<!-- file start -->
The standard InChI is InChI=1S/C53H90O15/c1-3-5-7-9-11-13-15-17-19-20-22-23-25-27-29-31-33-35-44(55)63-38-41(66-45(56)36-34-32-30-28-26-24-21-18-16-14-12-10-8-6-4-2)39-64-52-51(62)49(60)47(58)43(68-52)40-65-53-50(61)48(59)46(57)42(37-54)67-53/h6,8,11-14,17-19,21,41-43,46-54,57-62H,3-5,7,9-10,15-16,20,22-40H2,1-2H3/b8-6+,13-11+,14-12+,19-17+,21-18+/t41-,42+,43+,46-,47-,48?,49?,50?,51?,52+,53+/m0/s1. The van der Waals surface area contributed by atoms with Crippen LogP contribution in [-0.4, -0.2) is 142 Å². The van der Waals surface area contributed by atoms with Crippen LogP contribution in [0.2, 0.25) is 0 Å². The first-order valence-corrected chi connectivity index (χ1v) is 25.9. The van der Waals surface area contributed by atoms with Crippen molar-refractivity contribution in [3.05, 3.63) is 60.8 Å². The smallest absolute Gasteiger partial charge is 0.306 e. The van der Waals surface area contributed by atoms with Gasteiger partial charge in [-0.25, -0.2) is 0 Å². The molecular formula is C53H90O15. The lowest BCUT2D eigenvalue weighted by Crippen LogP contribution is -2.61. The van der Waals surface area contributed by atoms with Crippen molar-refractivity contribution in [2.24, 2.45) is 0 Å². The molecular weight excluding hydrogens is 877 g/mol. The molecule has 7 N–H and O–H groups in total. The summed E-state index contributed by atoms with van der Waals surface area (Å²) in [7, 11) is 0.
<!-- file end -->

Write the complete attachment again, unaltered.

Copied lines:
The standard InChI is InChI=1S/C53H90O15/c1-3-5-7-9-11-13-15-17-19-20-22-23-25-27-29-31-33-35-44(55)63-38-41(66-45(56)36-34-32-30-28-26-24-21-18-16-14-12-10-8-6-4-2)39-64-52-51(62)49(60)47(58)43(68-52)40-65-53-50(61)48(59)46(57)42(37-54)67-53/h6,8,11-14,17-19,21,41-43,46-54,57-62H,3-5,7,9-10,15-16,20,22-40H2,1-2H3/b8-6+,13-11+,14-12+,19-17+,21-18+/t41-,42+,43+,46-,47-,48?,49?,50?,51?,52+,53+/m0/s1. The van der Waals surface area contributed by atoms with Crippen LogP contribution in [-0.4, -0.2) is 142 Å². The van der Waals surface area contributed by atoms with Crippen LogP contribution in [0.2, 0.25) is 0 Å². The first-order valence-corrected chi connectivity index (χ1v) is 25.9. The van der Waals surface area contributed by atoms with Crippen molar-refractivity contribution in [3.05, 3.63) is 60.8 Å². The smallest absolute Gasteiger partial charge is 0.306 e. The van der Waals surface area contributed by atoms with Gasteiger partial charge in [-0.25, -0.2) is 0 Å². The molecular formula is C53H90O15. The lowest BCUT2D eigenvalue weighted by Crippen LogP contribution is -2.61. The van der Waals surface area contributed by atoms with Crippen molar-refractivity contribution in [2.24, 2.45) is 0 Å². The molecular weight excluding hydrogens is 877 g/mol. The molecule has 7 N–H and O–H groups in total. The summed E-state index contributed by atoms with van der Waals surface area (Å²) in [7, 11) is 0.